Neuromuscular System in Humans


In humans, all the body tissues and the nerves that supply those tissues are part of the neuromuscular system. The tissues, cells and the brain must communicate with each other for the body to move. Here, the two main systems involved in body movement are the nervous and muscular systems. The system of nerves sends signals from the brain to various body parts and establishes a well-knitted connection. These connections and signals are vital for establishing a coordinated thought and action process in humans. Let’s further explore the neuromuscular system and neuromuscular junction in humans.

Response to Stimuli

The neuromuscular system is made up of nerve and muscle fibres. This system controls how the body moves and also controls other life processes like breathing. When there are changes in environmental conditions, living things adjust their movements and positions for protection or for a competitive advantage. A stimulus is a change in the environment that causes an organism to react. Usually, a response is a behaviour that follows a stimulus. Sound, light, air, smell, taste, and heat are some examples of common stimuli. Living things often react to stimuli by using their nervous system. It is a complex system of nerves that is responsible for relaying messages from the brain and spinal cord to every area of the body and vice versa. The primary unit of this system is the neurons or nerve cells, which serve as mediators in the signalling process.

Neuromuscular System and Its Functioning

Neurons are the cells found in nerves. Neurons transmit messages or signals from the brain to the body tissues via the spinal cord. These neurons are called motor neurons. A muscle fibre is typically located close to each motor neuron terminal. A neuromuscular junction is a location where they connect. In order for the muscle fibre to contract, the motor neurons release a chemical substance called a neurotransmitter. The release and transmission of these neurotransmitters help in carrying chemical messages across the nerve cells. These messages will invariably aid in breathing, circulation, body movements and feeling sensations.

Neuromuscular Junction and Neuromuscular Transmission

The neuromuscular junction is where muscle fibre and nerve fibre meet at their terminal branches. The motor nerve fibres typically innervate the skeletal muscle fibres. Numerous terminal branches separate each nerve fibre or axon. One muscle fibre is innervated by each terminal branch at the neuromuscular junction.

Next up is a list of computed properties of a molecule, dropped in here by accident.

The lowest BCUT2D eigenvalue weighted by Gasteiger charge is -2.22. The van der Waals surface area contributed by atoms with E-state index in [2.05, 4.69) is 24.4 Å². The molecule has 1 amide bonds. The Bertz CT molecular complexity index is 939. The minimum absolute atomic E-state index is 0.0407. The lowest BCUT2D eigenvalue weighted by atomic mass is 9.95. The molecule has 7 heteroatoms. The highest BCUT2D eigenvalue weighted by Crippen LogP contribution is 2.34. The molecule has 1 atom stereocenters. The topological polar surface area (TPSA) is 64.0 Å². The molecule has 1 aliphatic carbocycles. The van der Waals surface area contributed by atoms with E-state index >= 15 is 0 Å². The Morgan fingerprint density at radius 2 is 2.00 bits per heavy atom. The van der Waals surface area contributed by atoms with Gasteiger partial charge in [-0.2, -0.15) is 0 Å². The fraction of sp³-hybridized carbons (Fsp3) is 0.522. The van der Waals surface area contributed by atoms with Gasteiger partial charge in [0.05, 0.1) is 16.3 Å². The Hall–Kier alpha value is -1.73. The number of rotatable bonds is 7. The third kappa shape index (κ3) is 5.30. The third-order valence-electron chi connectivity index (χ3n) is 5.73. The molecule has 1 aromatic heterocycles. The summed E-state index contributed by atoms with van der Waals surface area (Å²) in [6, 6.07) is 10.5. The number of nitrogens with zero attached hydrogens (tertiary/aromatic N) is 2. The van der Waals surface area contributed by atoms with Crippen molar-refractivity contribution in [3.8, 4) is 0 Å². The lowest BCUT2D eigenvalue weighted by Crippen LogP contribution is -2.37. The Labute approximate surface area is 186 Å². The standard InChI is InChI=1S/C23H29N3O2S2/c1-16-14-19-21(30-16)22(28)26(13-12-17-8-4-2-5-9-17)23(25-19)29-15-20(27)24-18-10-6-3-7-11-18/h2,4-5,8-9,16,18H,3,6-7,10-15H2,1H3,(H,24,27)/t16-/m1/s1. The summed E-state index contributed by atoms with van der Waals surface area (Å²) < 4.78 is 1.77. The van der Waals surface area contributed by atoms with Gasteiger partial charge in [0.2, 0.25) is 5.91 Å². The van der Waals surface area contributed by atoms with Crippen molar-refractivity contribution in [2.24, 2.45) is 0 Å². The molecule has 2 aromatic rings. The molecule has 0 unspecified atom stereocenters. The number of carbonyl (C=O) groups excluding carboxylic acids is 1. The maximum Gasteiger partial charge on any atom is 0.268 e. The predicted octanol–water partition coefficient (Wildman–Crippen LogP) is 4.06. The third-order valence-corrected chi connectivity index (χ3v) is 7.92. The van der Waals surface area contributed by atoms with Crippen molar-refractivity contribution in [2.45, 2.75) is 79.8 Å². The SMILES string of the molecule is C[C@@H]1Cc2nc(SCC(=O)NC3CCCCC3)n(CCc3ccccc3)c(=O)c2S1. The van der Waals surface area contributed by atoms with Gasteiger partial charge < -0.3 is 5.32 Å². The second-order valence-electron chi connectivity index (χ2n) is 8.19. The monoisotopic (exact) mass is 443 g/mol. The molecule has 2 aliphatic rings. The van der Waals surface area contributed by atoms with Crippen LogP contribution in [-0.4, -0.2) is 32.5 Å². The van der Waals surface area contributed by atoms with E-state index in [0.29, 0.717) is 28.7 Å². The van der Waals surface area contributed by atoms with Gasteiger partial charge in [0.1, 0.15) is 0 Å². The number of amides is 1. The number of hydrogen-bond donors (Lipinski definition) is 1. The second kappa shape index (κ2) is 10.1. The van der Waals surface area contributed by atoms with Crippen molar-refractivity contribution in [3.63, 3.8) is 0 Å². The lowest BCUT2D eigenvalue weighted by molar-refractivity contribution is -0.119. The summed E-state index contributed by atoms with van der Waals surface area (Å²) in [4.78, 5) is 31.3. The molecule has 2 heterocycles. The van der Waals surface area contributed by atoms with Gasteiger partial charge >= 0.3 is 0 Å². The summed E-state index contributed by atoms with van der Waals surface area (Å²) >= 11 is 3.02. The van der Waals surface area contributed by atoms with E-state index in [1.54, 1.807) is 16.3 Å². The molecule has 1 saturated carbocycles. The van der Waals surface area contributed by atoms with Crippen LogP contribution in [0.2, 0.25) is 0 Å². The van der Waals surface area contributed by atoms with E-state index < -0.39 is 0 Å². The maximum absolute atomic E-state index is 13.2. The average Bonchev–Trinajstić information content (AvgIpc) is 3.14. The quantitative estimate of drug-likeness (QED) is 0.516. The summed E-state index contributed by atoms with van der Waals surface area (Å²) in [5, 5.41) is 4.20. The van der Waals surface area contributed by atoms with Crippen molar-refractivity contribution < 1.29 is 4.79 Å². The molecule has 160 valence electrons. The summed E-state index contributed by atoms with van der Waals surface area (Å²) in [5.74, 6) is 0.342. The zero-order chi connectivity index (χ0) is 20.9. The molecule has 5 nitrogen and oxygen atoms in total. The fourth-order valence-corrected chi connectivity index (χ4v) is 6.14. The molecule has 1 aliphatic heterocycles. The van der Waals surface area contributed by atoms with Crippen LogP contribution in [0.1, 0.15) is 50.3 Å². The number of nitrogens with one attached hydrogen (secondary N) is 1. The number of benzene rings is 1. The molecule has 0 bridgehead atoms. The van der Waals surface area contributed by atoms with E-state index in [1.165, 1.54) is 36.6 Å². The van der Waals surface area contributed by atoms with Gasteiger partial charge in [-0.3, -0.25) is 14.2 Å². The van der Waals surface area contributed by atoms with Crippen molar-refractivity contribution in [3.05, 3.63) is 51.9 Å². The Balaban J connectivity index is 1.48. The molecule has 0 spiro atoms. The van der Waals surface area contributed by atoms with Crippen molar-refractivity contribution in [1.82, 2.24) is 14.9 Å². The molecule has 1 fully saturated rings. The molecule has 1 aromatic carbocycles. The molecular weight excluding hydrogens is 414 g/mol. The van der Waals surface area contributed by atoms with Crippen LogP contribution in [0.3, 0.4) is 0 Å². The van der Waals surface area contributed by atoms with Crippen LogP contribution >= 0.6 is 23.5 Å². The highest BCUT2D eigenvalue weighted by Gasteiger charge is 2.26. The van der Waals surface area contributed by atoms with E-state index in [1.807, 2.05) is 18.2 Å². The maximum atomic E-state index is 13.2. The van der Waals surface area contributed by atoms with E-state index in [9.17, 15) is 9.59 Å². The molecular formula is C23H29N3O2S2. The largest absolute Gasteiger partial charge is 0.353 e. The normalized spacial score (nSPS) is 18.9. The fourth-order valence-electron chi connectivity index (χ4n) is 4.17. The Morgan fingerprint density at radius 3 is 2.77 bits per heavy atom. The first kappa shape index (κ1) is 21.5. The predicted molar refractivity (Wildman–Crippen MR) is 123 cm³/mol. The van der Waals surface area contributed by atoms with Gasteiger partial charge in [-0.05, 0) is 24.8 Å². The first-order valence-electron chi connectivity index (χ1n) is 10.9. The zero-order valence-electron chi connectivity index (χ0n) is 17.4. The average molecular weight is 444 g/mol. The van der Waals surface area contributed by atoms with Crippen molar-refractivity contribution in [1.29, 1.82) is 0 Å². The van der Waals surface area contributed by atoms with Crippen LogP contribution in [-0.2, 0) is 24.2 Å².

One motor unit consists of both the nerve and the muscle fibres it innervates. The function is correlated with the ratio of muscle fibres to nerves. A less number of muscle fibre to nerve ratio is needed for precise and delicate operations, such as eye movement. It has 10 muscle fibres to 1 nerve fibre ratio. Likewise, higher muscle fibre to nerve ratios, such as 3000 fibres to one nerve, is needed for simpler movements (leg muscles).

Neuromuscular Transmission

Information travels from the motor nerve terminal through the neuromuscular junction and into the muscle fibre through a process called neuromuscular transmission. It is the process by which motor nerve impulses cause muscular contraction. Neuromuscular transmission can also be blocked by drugs known as neuromuscular blockers that stop impulses from travelling from nerve fibre to muscle fibre through neuromuscular junctions. These medications are frequently used in surgical and post-traumatic care. For less complicated surgery, neuromuscular blockers are used during anaesthesia to relax the skeletal muscles and induce paralysis.

Similarly, some medications, such as neostigmine, physostigmine and diisopropyl fluorophosphate, can stimulate the neuromuscular junction. These medications render acetylcholinesterase (cholinergic enzyme) inactive. It causes the muscle to be repeatedly stimulated and to contract continuously.


The phrase neuromuscular diseases refer to any condition that affects the synaptic communication between a motor neuron and a muscle fibre. These diseases range in severity and fatality, and they can be either inherited or acquired. In general, autoimmune diseases or mutations are the main causes of the majority of neuromuscular ailments.